In the past, cybercriminals only focused on easy targets, usually small to medium size businesses with flimsy security systems. In fact, the US Congressional Small Business Committee estimates that SMBs make up 71% of all cyber-attack victims. What is more, the 2016 State of SMB CyberSecurity Report by Ponemon and @Keeper revealed that 50% of SMBs had suffered security breaches in 2015.

    However, as cybercriminals become more organized and advanced, their focus seems to be shifting to the bigger fish in the internet market. The attack on Facebook is prove enough that even complex security systems are now vulnerable to attacks. In fact, the Facebook/ Cambridge Analytica incident was not the first attack on Facebook. Other high profile companies have been attacked in the same way and user data misused.

    1. A company will always be held responsible for data breaches

    There is no way around it. If you are in charge of data, you will be the one responsible for answering questions if that data gets leaked. Everyone will be pointing their fingers at you, even your shareholders.

    It is, therefore, important as a company that you own up when a data breach occurs and provide the way forward. Going on the offensive will only worsen the situation and cause more panic. You will literally be telling people that you have no idea what is going on in your own company and are not confident enough to take care of data.

    Before you know it, subscriber numbers will be plummeting and shareholders begin pulling away. Owning up shows that you are confident in your abilities to put the situation under control.

     

     

     

     

     

    #2335

    Last week, Facebook confirmed that hundreds of millions of user passwords were being stored in a readable format within their servers, accessible to internal Facebook employees. Facebook said the problem is internal. They told these passwords were never visible to anyone outside of Facebook, and to date, the company did not found evidence that someone has abused them internally or accessed them inappropriately. Interestingly, the researcher Brian Krebs issued his own report. Krebs paints a different story. Although Krebs stressed that he had no information that Facebook employees had abused his ability to read user passwords, a source told him that employees created applications that recorded the passwords of Facebook users without encryption and they were stored in plain text on the company’s internal servers. In total, between 200 and 600 million Facebook users can have their account passwords stored in plain text and searchable by more than 20,000 Facebook employees, dating back to 2012.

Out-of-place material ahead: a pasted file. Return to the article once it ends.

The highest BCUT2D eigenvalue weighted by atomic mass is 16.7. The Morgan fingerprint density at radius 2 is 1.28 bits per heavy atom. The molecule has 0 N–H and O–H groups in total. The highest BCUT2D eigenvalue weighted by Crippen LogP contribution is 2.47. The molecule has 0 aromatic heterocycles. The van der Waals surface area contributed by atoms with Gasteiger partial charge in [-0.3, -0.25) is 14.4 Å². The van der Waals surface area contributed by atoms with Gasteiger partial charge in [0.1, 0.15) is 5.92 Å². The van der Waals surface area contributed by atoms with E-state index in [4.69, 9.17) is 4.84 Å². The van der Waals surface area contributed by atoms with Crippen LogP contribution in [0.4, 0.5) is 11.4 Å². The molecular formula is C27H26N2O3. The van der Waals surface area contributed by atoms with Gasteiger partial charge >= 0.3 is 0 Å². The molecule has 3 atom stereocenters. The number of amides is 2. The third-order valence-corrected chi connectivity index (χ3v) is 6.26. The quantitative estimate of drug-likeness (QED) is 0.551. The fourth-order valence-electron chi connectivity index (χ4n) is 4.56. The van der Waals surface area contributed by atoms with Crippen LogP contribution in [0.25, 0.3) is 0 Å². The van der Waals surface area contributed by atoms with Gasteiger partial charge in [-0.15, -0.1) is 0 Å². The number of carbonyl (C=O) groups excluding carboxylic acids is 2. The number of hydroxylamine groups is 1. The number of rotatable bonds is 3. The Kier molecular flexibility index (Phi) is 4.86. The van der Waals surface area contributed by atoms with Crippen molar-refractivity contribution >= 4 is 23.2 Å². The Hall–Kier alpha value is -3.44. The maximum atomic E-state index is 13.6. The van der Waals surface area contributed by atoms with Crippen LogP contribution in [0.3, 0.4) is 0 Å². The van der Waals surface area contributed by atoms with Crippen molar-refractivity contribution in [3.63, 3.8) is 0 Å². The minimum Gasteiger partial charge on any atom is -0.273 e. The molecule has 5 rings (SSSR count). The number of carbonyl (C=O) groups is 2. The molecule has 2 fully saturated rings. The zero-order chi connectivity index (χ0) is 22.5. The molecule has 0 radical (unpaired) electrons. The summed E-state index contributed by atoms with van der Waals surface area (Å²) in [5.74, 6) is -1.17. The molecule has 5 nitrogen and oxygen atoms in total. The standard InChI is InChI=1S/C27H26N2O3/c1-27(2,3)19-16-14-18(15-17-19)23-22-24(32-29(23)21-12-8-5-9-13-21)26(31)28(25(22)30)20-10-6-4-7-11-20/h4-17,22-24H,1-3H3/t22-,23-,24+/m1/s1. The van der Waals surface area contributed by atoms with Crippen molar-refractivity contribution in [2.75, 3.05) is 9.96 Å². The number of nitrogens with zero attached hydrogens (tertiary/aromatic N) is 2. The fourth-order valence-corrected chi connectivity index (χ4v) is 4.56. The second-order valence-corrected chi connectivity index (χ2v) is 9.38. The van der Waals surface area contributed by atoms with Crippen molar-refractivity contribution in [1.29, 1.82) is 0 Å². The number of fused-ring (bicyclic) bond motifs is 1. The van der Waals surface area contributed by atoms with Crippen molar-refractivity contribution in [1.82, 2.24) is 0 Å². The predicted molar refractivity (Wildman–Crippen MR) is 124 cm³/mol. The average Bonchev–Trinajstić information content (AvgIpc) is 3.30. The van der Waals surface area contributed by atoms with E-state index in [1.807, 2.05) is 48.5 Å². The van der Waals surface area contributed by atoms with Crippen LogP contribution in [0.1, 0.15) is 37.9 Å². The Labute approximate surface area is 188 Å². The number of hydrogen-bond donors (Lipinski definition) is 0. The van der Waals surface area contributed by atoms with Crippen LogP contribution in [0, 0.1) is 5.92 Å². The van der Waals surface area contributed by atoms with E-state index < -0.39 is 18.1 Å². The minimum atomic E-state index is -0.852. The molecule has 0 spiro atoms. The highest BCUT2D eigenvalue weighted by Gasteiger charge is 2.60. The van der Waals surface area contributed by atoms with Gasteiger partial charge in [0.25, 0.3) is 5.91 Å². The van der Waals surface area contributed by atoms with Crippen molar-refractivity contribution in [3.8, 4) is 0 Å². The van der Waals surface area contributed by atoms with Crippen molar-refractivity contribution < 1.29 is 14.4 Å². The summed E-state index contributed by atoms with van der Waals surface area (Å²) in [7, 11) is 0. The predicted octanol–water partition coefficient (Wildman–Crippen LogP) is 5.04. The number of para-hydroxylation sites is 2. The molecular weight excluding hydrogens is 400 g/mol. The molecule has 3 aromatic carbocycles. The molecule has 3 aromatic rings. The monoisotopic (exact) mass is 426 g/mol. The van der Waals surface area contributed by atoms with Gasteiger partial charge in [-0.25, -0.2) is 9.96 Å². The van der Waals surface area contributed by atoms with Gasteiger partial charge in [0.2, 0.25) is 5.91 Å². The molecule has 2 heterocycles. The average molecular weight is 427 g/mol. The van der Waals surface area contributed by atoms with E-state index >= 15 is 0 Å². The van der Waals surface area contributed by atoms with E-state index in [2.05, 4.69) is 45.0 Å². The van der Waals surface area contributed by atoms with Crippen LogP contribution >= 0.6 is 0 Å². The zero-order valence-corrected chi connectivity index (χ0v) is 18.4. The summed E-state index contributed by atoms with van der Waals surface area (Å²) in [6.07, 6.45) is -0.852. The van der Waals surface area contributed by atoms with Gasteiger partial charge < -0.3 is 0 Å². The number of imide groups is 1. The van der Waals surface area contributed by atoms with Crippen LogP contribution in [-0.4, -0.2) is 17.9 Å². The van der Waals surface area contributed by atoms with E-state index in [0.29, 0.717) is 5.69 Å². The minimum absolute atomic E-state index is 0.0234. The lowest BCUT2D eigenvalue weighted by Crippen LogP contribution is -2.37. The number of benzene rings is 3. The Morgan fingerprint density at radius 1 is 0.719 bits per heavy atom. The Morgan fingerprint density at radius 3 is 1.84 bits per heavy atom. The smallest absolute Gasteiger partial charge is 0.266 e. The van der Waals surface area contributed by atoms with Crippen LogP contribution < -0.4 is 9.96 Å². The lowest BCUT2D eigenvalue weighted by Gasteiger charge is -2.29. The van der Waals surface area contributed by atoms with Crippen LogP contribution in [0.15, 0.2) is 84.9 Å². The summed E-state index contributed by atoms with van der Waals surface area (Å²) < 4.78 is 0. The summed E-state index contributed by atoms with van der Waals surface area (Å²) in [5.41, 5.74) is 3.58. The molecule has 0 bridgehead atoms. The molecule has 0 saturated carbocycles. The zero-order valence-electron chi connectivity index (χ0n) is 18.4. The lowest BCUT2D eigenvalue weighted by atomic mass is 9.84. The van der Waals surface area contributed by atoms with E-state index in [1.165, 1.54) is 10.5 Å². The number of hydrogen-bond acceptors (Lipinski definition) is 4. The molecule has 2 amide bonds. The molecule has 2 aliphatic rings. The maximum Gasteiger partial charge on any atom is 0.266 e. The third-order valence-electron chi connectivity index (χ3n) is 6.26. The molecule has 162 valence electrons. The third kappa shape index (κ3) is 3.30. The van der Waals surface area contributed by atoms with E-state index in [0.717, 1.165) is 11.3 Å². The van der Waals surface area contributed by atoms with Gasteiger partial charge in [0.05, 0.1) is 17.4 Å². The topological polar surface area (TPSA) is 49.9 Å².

Facebook has already had to deal with scandals that include the aftermath of a terrorist attack in New Zealand on a live Christchurch mosque on Facebook Live, and changes in its advertising policies to prevent discrimination in housing and credit advertising.

    Facebook adds a gap after the security gap and is again in the spotlight. This could be a new chapter that could undermine the efforts of the company led by Mark Zuckerberg to strengthen the security of the platform and gain the trust of users and authorities.

    #5849

    This article goes to prove what I have been preaching to my friends for so long, all to no avail, as my words of caution fall on deaf ears. Entrusting companies that one is not involved with personally is just foolish, no matter how large or prolific the company. It is basically going out on a limb, all the while hoping that limb doesn’t get hacked off. Facebook has been proven to use social engineering methods that are morally questionable, and the fact that it shares its users’ information around in such a cavalier fashion is frankly quite worrying. This is why I have taken the healthiest approach possible to social media, which is, not using it in any way whatsoever! No Facebook, Instagram, Twitter, Tinder or any other of these nonsense accounts people make to pass time and endanger themselves. There are a million more constructive things for one to do with their times.

    #5931

    The notion of even trusting a word that Facebook says is ludicrous. It is clear as day that they hoard all of our information and try to manipulate our behaviour through social engineering. The only person responsible for you and your date is yourself. Companies may be held responsible, yet they don’t conduct themselves thus. Hence why we must thrive to be informed and well prepared before being online, or avoid being online at all.

    #6059

    NolanReese, I absolutely agree with you. There is no way to trust massive tech companies like Facebook to safeguard our information. For Christ’s sake, they are using it themselves in grand social engineering schemes with the intention of manipulating public opinion to their benefit! What we truly must do is arm ourselves with information, with which we would be able to manoeuvre the murky waters of online information and cybersecurity.